Have you ever seen a yield sign as you drove down the road? You know, those white triangular signs with red stripes that say, “YIELD” in big red letters on the front? If you, like me, are learning to drive, or if you’ve already got your license, or if you just like to sit in the front passenger seat of your parent’s car, you probably know what it means. When I see a yield sign, I know that someone else has the right of way, and that if they’re coming, I need to stop, and give it up to them. In the same way, we need to yield to God.
We told the story of King Nebuchadnezzar’s pride in my Sunday school class this weekend. As I read over the lesson plan, listened to the story in “large group,” and then helped lead discussion afterwards, I was struck at how much I could learn from the story. So, now that I’ve had a couple of days to think about the lesson (and the answers my class gave), I thought I’d share what I learned.
Nebuchadnezzar (or King Neb, as the kids at my church call him) was the King of Babylon between c. 605 BC and 562 BC. During his reign, his kingdom was the largest in the world. Not only that, but there was no other king that could compete with King Neb’s accomplishments. He built the hanging gardens, conquered many nations, had dreams that foretold the future, and built a giant statue of gold. The problem? His pride. Long story short: King Neb was proud, God sent him a warning, the King didn’t listen. When Nebuchadnezzar praised himself, God exiled him to live with the beasts of the field for seven periods of time. After that time was up, God gave him back his sanity and returned the kingdom to the King. Needless to say, Nebuchadnezzar learned a lot after his time with the animals. Especially about who deserves the glory.
Look at this. Right before Neb was exiled, he exclaimed:
“Is this not Babylon the Great that I have built by my vast power to be a royal residence and to display my majestic glory?” (Daniel 4:30 HCSB, emphasis added)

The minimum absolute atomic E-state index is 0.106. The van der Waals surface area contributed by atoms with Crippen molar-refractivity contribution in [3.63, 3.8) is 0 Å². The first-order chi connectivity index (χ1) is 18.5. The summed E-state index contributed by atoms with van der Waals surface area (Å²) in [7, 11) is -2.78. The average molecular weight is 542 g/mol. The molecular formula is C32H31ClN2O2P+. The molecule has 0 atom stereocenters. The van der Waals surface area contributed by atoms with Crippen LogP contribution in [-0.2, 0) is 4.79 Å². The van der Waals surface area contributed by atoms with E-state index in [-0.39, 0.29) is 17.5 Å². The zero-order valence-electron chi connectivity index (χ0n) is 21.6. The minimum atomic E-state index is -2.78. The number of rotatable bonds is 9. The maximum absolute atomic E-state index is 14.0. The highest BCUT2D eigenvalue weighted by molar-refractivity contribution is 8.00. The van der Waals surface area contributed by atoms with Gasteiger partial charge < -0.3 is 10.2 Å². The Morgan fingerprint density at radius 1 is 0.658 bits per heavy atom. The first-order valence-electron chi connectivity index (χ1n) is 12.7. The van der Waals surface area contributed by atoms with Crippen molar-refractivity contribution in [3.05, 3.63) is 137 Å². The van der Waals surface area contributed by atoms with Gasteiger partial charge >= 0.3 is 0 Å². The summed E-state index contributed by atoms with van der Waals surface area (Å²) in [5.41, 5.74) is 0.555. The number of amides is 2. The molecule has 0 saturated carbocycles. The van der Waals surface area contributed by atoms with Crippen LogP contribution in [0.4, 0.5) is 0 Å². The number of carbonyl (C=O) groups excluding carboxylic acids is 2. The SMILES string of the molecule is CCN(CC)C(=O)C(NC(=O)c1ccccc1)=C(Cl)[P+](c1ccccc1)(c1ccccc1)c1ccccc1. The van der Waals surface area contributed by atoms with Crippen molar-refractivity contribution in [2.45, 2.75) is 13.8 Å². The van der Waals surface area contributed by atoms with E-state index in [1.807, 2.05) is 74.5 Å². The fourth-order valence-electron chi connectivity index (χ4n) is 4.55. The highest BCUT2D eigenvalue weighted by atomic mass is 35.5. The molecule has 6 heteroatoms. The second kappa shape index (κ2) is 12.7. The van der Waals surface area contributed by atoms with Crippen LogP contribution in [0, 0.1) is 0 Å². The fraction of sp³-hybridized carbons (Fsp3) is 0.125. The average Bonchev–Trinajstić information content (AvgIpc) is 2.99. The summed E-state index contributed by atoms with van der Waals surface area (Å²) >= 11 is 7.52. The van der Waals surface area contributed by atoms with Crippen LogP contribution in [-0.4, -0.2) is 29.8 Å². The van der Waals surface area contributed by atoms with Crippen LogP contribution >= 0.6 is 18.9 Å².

And directly afterwards:
“But at the end of those days, I, Nebuchadnezzar, looked up to heaven, and my sanity returned to me. Then I praised the Most High and honored and glorified Him who lives forever: For His dominion is an everlasting dominion, and His kingdom is from generation to generation. All the inhabitants of the earth are counted as nothing, and He does what He wants with the army of heaven and the inhabitants of the earth. There is no one who can hold back His hand or say to Him, ‘What have You done?'” (Daniel 4:34-35 HCSB)
Before his experience, King Neb was proud of his gift and assumed all of the glory for it. He said, look at me! I’m am so great! I’ve conquered nations, built majestic things, and I govern this great country. In his heart, he decided to take all the glory for himself. Let’s go back to the example of a yield sign. King Nebuchadnezzar saw the sign (through the warning God gave him), but ignored it and sped on through. In essence then, God gave him a ticket for his disobedience. Once he realized how wrong he had been, he repented, and yielded the glory to the One who deserves it.
After hearing the story my class went back to our room for “small group.” After discussing the story a little, we asked how people assume the glory for their successes. But even as we discussed it, my heart sank. I know that I don’t always give God the glory He deserves. I might yield to other drivers on the street (for fear of a ticket), but I often don’t give God the glory He deserves.
Let’s go back to King Neb. Who allowed Nebuchadnezzar to rule his kingdom? God. Who allowed him to conquer nations? God. Who allowed him to lift his sword? God. And finally, who allowed him to breathe? I think you know the answer. You see, I don’t have King Neb’s gifts, but I do have some of my own. I might not rule a nation like Nebuchadnezzar did, but I’m pretty darn good at math. I might not fight well (ask my brother who wins when I try to fence against him), but I can paint. So while I listened to the answers of my Sunday school class, my mind reverted to the drawing that I’ve been working on for the past few weeks. How often when I showed it off to friends did I give God the glory? When I play sports, and my team wins, do I recognize that it is only by my Creator’s gift of strength that my team could win? Do I attest to His gifts to me when I do really well on my math exams? Most often, I don’t. So this week I’ve been trying a little harder to be humble. Because how am I any better than King Neb? In fact, unless I repent of my wrongdoing, I’m actually worse than he is in God’s eyes. God deserves the glory, and we must yield.
So how about you? Have you ever seen a yield sign? Have you ever thought about what it means? Maybe next time you see one, you can remember this post, and remember to give the glory to the only one who deserves it. Because it’s just as important to yield to God in your heart as it is to yield to motorists on the road.